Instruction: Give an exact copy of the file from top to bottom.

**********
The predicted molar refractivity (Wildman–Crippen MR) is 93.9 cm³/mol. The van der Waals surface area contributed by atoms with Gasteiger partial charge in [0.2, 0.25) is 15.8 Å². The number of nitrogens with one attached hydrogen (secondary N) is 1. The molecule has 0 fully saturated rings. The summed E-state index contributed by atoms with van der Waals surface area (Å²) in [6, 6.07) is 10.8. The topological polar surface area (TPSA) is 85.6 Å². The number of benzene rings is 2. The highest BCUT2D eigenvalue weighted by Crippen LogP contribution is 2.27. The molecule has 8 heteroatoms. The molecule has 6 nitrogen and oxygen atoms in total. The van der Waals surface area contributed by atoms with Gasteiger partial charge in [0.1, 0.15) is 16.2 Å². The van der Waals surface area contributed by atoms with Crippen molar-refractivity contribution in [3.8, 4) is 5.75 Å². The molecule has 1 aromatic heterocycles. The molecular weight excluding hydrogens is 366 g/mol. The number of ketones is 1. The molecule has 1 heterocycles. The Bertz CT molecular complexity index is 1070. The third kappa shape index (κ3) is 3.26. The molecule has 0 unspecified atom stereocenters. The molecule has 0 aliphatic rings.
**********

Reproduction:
The predicted molar refractivity (Wildman–Crippen MR) is 93.9 cm³/mol. The van der Waals surface area contributed by atoms with Gasteiger partial charge in [0.2, 0.25) is 15.8 Å². The number of nitrogens with one attached hydrogen (secondary N) is 1. The molecule has 0 fully saturated rings. The summed E-state index contributed by atoms with van der Waals surface area (Å²) in [6, 6.07) is 10.8. The topological polar surface area (TPSA) is 85.6 Å². The number of benzene rings is 2. The highest BCUT2D eigenvalue weighted by Crippen LogP contribution is 2.27. The molecule has 8 heteroatoms. The molecule has 6 nitrogen and oxygen atoms in total. The van der Waals surface area contributed by atoms with Gasteiger partial charge in [0.1, 0.15) is 16.2 Å². The van der Waals surface area contributed by atoms with Crippen molar-refractivity contribution in [3.8, 4) is 5.75 Å². The molecule has 1 aromatic heterocycles. The molecular weight excluding hydrogens is 366 g/mol. The number of ketones is 1. The molecule has 1 heterocycles. The Bertz CT molecular complexity index is 1070. The third kappa shape index (κ3) is 3.26. The molecule has 0 unspecified atom stereocenters. The molecule has 0 aliphatic rings.